Some sweet, flour-free dessert ideas that don’t contain a pinch of you know what.
Special To The Jewish Week
Due to all the many food Thou Shalt Nots on Pesach, baking (for a baker like yours truly) is the hardest part of preparing for the holiday. Because, of course, without the key ingredient of flour, cookies, cakes and pies are virtually impossible to make.
Many cooks get by substituting matzah meal, basically ground-up matzah. But every year, when Passover rolls around, I set about creating and testing recipes that don’t call for one drop of it. I understand that we’re supposed to eat matzah at the seder, and I can even get behind the occasional slice slathered in butter, but matzah-flavored cake? Count me out.
So if you can’t have flour, and you can’t have its matzah-flavored substitute, you need something to give desserts body and texture: Chocolate!
Here are three recipes that are completely flour-free, and chocolate-filled. The chocolate cookies are incredibly simple and tasty, like a richer, chewier chocolate meringue. The almond chocolate cookies are buttery with just a hint of sweet, while the classic chocolate mousse is rich and creamy — the perfect end to any meal. They are also great for any gluten-free baking you want to do year round.
For more baking ideas and inspiration visit bakingandmistaking.com
Chewy Chocolate Cookies
2 1/4 cups confectioners’ sugar
1/4 tsp. salt
1/2 tsp. espresso powder or instant coffee
1 cup cocoa powder, sifted
3 large egg whites
2 tsp. vanilla
In a large bowl, mix together the sugar, salt, coffee and cocoa until combined.
Add in the egg whites and vanilla and mix until just combined. Don’t overbeat.
Drop the dough by rounded teaspoons on to a parchment-paper lined baking sheet.
Bake on 350 F for 9 to 13 minutes until the tops are shiny and crackly. If the centers appear darker than the rest of the cookie, they’re not yet cooked through, so return them to the oven for a couple more minutes.
Let the cookies cool for five minutes on the baking sheet, then transfer to a wire rack to cool completely. Store in an airtight container.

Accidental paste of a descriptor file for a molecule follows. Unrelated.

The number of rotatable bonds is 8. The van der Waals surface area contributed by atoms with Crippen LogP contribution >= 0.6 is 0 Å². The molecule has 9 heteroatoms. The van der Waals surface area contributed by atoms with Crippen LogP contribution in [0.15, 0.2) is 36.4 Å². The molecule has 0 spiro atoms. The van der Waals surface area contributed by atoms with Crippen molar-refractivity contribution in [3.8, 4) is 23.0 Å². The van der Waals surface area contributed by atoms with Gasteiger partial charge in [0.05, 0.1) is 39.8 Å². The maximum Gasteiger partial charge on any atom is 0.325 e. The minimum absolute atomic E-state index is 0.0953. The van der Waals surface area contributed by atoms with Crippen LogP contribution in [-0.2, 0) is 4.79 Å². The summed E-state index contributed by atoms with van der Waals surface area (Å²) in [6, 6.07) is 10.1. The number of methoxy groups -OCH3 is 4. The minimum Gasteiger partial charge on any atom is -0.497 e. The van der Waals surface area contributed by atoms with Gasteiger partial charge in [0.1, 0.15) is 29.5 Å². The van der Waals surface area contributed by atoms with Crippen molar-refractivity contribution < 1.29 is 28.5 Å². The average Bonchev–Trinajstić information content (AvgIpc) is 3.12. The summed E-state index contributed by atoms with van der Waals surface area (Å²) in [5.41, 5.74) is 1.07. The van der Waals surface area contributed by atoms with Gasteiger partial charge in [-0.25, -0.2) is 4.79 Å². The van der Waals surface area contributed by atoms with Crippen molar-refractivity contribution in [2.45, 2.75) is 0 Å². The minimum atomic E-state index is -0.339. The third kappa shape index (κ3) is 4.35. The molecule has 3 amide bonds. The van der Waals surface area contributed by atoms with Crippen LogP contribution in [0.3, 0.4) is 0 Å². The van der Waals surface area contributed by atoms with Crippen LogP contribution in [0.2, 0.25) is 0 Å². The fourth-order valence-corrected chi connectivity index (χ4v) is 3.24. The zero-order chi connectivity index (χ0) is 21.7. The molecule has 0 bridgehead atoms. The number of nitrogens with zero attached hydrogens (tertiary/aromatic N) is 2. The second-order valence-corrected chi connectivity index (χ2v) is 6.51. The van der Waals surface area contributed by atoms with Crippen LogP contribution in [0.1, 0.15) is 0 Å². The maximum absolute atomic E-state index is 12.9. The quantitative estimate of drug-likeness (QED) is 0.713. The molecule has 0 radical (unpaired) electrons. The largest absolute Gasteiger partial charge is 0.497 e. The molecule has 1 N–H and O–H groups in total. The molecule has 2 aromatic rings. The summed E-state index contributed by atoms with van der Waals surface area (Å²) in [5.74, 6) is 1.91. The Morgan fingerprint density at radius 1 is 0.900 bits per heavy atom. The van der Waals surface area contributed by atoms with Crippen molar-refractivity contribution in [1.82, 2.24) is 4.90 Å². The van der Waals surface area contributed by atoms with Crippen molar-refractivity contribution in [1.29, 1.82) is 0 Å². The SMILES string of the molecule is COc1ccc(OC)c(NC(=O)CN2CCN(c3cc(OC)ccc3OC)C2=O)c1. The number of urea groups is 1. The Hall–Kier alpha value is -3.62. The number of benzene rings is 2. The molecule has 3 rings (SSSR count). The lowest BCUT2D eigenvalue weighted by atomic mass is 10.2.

Almond Chocolate Thumbprint Cookies - Makes about 18 cookies
¼ cup butter or margarine, softened
¼ cup honey
2 tbsp. sugar
1 tsp. vanilla
¼ tsp. salt
2 cups ground almonds or almond flour
⅔ cup semisweet chocolate chips
⅓ cup cream or almond milk
Beat together the butter, honey, sugar, vanilla and salt until smooth and creamy. Add in the ground almonds and mix until a dough comes together.
Form tablespoonfuls of the dough into balls and place, one inch apart, on a baking sheet. Bake at 350 F for 10 to12 minutes until lightly browned and baked through.
While the cookies are baking, gently melt the chocolate and cream together (either over a double boiler, or in a microwave at 50% power). Stir together until smooth and creamy.
As soon as the cookies come out of the oven, use a tablespoon measuring spoon to make an indent in the center of each, and fill with about 1 teaspoon of ganache. If the ganache gets too firm to pour as you work, give it a quick zap in the microwave for about 10 seconds.
Let the cookies set at room temperature or stick them in a fridge for 10 minutes until the centers are firm.
Classic Chocolate Mousse - Serves 6 to 8
10 oz. semi-sweet chocolate
Separate all the eggs into yolks and whites — use two separate bowls and make sure no yolk gets in the whites (vice versa is OK).
Melt the chocolate over a double boiler or microwave (at 50 percent power).
Place the egg yolks in the bottom of a large bowl. Add a few tablespoons of the melted chocolate to the yolks, stirring to combine. Pour in the rest of the chocolate and mix well, until completely combined. Set the chocolate mixture aside.
Beat the egg whites on high until they form stiff peaks — so that they stand on end when scooped up. Add a third of the egg white mixture into the chocolate and stir to combine.
Then, using a plastic spatula, fold in another third of the egg whites, being careful not to stir or deflate the whites. It helps to use a glass bowl so you can see if you’ve missed any parts that need combining. Fold in the remaining third of the egg whites — being careful not to over-mix or stir, and pour the mixture into either a bowl or individual cups and cover, then refrigerate until set.
‘It’s still the Haggadah,’ says a publishing expert, but increasingly it’s downloadable.
Not so long ago, if you needed a new Haggadah for your seder, you’d head to a bookstore. On the shelves there you’d probably find a wide selection of new Haggadot in English each year, sometimes up to a dozen, usually filled with commentaries on the Passover readings and rituals written by a deceased sage or a contemporary authority.
Celebrate freedom, the beginning of spring and the great joy of family and friends coming together in this annual holiday tradition. Share gratitude in reaching this season again with some thoughtful gifts that honor memory and fine craftsmanship. Some are also fun.
Two Pesach cookbooks get creative by restricting their holiday ingredients.
Special To The Jewish Week
If there’s anything most observant cooks don’t want on Pesach, it’s more restrictions. But that’s just what the authors of two new holiday cookbooks are doing — adding limits to their cooking beyond the usual flour, bread and oats — and forcing themselves to become even more creative.